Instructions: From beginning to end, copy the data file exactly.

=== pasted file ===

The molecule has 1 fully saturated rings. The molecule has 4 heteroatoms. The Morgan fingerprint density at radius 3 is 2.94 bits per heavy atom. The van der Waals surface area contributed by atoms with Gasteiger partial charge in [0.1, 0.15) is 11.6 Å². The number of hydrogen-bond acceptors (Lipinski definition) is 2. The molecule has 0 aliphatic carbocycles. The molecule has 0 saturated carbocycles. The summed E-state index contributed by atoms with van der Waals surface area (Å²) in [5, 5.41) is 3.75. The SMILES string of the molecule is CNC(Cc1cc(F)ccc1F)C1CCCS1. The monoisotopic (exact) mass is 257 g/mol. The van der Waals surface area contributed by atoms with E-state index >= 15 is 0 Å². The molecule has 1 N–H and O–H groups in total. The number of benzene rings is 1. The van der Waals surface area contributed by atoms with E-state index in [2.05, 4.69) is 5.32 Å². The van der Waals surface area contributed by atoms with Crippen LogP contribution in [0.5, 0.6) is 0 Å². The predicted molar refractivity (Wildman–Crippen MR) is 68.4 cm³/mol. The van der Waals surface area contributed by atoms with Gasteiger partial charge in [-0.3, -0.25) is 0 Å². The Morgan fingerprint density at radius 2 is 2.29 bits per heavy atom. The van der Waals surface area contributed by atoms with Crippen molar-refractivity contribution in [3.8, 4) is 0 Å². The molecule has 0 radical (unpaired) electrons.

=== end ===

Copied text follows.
The molecule has 1 fully saturated rings. The molecule has 4 heteroatoms. The Morgan fingerprint density at radius 3 is 2.94 bits per heavy atom. The van der Waals surface area contributed by atoms with Gasteiger partial charge in [0.1, 0.15) is 11.6 Å². The number of hydrogen-bond acceptors (Lipinski definition) is 2. The molecule has 0 aliphatic carbocycles. The molecule has 0 saturated carbocycles. The summed E-state index contributed by atoms with van der Waals surface area (Å²) in [5, 5.41) is 3.75. The SMILES string of the molecule is CNC(Cc1cc(F)ccc1F)C1CCCS1. The monoisotopic (exact) mass is 257 g/mol. The van der Waals surface area contributed by atoms with E-state index >= 15 is 0 Å². The molecule has 1 N–H and O–H groups in total. The number of benzene rings is 1. The van der Waals surface area contributed by atoms with E-state index in [2.05, 4.69) is 5.32 Å². The van der Waals surface area contributed by atoms with Crippen LogP contribution in [0.5, 0.6) is 0 Å². The predicted molar refractivity (Wildman–Crippen MR) is 68.4 cm³/mol. The van der Waals surface area contributed by atoms with Gasteiger partial charge in [-0.3, -0.25) is 0 Å². The Morgan fingerprint density at radius 2 is 2.29 bits per heavy atom. The van der Waals surface area contributed by atoms with Crippen molar-refractivity contribution in [3.8, 4) is 0 Å². The molecule has 0 radical (unpaired) electrons.